Here on the associate degree in nursing program (ADN) our mission is to provide a positive teaching and learning environment that promotes self-directed learning, helps assist in developing critical thinking skills and fosters a deep and longstanding passion for nursing. As well as this we are committed to provide a quality nursing education for students from diverse and multicultural backgrounds. This is accomplished by providing compassionate quality care that focuses on the distinctive needs of patients and their families using a holistic philosophy which incorporates the interrelationship of the body, mind, and spirit. Furthermore, as the future and overall landscape of nursing continually changes with the advent of new technologies and an ever changing diverse healthcare environment; we believe the ADN needs to reflect and tackle these changes in order to create a capable and competent next generation of nursing leaders.

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The nursing program is consistent with the beliefs and mission of the Community College. It offers a flexible Associates degree in nursing education for students who are focusing on the development of a professional career, with the aim that students will be ready to assume their roles as nurses in any working environment.

Philosophy Statement
Our focus in the ADN program is to provide care that is patient-centered, respectful, reflective, and based on nursing knowledge. We educate nurses that are competent, caring and recognize the importance for nurses to practice holistic care to their patients (Sheehe, 1994, 55). This enables nurses to provide safe direct patient care as beginning practitioners of nursing in a diverse variety of healthcare settings. (Billings, 2012)

Part of this underlying philosophy is based on our belief that human beings are all unique and that healing should be holistic in nature. Out of the various philosophies that underpin nursing, the ADN believe holistic nursing is the best approach to healing and maintaining both a patient’s physical and mental health. (Frisch 2001) A holistic approach to nursing ensures that patents from diverse background receive the same standard of care while also taking into account the personal beliefs of individuals. This is particularly important when considering the expediential increase in patents from differing religious, race and socio-economic backgrounds.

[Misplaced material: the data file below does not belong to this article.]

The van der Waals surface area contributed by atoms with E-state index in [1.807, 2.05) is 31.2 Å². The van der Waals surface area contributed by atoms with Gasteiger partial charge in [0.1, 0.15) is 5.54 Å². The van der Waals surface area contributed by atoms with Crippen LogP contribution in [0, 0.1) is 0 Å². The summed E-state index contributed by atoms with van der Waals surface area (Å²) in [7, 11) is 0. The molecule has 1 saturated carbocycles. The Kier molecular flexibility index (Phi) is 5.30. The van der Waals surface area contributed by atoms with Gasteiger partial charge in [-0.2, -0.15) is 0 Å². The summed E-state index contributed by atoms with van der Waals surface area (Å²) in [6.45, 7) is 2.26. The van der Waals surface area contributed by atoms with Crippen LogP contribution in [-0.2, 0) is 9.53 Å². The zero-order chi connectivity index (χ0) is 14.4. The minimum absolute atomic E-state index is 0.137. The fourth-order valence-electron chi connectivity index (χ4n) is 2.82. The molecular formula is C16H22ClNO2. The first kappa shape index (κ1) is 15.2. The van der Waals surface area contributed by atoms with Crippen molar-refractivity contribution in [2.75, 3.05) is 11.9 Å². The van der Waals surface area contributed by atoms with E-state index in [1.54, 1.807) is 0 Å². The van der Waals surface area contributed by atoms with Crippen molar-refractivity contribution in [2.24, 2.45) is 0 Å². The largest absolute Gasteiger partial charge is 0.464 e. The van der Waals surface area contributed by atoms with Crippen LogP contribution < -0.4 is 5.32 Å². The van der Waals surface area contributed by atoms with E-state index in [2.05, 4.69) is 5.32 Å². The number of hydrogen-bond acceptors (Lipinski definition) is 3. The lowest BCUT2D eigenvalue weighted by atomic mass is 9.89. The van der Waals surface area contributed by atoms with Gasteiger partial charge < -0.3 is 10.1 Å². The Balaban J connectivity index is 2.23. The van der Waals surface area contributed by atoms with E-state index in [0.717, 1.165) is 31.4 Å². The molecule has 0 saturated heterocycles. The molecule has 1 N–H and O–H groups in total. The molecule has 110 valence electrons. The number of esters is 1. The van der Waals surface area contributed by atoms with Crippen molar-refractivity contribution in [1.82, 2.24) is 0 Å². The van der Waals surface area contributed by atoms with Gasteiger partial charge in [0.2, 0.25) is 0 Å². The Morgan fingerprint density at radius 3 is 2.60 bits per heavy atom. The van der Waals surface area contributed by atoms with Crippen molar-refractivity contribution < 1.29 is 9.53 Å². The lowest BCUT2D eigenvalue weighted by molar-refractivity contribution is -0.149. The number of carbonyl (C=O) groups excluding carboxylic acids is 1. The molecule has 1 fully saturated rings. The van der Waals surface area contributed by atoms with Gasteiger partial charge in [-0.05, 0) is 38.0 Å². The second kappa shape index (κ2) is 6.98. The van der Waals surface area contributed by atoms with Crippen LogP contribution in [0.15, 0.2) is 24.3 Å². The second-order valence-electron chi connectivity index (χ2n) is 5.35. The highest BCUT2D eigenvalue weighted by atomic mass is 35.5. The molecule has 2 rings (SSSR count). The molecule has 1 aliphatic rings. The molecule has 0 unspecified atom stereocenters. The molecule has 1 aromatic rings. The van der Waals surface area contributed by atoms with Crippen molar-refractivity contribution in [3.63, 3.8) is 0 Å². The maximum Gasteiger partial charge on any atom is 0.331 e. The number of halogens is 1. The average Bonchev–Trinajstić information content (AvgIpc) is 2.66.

As well as this, the Faculty understands the continuous influx of new technology that is being developed and assimilated in the field of medicine requires nurses not only to learn the technical aspects of new technology in terms of its application and use. Instead, one of the primary goals here is to constantly evaluate new technology and procedures in regards to healthcare while at the same time respecting the underlying philosophical issues that come with technology advances. Indeed, it has been recognized that the ever growing level of technology in nursing should be accompanied by nurses being taught to question the ramifications of new technologies from an ethical (epistemological, ontological arguments) and philosophical perspective (Barnard, 2002, p. 21).

As a final point on our mission statement and its underlying philosophy, we believe education does not end when the student graduates, but is a lifelong endeavor that continuously must be sought after daily. Lifelong learning is essential for students to continue to remain up to date on current trends, practices and the latest treatments in the field of nursing; thus it remains important for us to foster a passion and interest in students in seeing nursing as a lifelong vocation with a great onus on continued education well beyond the initial degree.  

    References
  • Billings, D., & Halstead, J. (2012). Teaching in nursing: A guide for faculty (4th ed.). St. Louis, MO: Saunders.
  • Frisch, N. (May 31, 2001). “Standards for Holistic Nursing Practice: A Way to Think About Our Care That Includes Complementary and Alternative Modalities”. Online Journal of Issues in Nursing. Vol. 6 No. 2, Manuscript 4
  • Sheehe, J. B., & Schoener, L. (1994). Risk and reality for nurse educators. Holistic Nursing Practices, 8(2), pp. 53-58
  • Barnard, A., (2002) Philosophy of Technology and Nursing. Nursing Philosophy, vol. 3, Issue 1, pp. 15-26